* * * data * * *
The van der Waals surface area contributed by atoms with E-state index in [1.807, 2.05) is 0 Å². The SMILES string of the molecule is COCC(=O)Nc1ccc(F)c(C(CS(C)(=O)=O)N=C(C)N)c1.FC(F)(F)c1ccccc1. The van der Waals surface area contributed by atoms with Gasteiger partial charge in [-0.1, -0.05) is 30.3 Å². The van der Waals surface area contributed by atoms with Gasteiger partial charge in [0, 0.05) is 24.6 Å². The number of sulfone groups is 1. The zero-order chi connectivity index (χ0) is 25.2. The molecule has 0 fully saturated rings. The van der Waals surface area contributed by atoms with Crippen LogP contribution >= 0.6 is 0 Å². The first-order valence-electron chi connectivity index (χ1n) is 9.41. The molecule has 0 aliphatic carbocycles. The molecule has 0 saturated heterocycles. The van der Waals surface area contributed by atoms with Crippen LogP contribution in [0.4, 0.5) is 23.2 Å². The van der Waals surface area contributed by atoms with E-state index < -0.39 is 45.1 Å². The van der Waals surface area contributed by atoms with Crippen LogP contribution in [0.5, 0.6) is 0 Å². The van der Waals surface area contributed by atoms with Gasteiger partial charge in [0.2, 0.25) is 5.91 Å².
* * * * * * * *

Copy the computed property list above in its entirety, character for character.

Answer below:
The van der Waals surface area contributed by atoms with E-state index in [1.807, 2.05) is 0 Å². The SMILES string of the molecule is COCC(=O)Nc1ccc(F)c(C(CS(C)(=O)=O)N=C(C)N)c1.FC(F)(F)c1ccccc1. The van der Waals surface area contributed by atoms with Gasteiger partial charge in [-0.1, -0.05) is 30.3 Å². The van der Waals surface area contributed by atoms with Gasteiger partial charge in [0, 0.05) is 24.6 Å². The number of sulfone groups is 1. The zero-order chi connectivity index (χ0) is 25.2. The molecule has 0 fully saturated rings. The van der Waals surface area contributed by atoms with Crippen LogP contribution >= 0.6 is 0 Å². The first-order valence-electron chi connectivity index (χ1n) is 9.41. The molecule has 0 aliphatic carbocycles. The molecule has 0 saturated heterocycles. The van der Waals surface area contributed by atoms with Crippen LogP contribution in [0.4, 0.5) is 23.2 Å². The van der Waals surface area contributed by atoms with E-state index < -0.39 is 45.1 Å². The van der Waals surface area contributed by atoms with Crippen LogP contribution in [0.5, 0.6) is 0 Å². The van der Waals surface area contributed by atoms with Gasteiger partial charge in [0.2, 0.25) is 5.91 Å².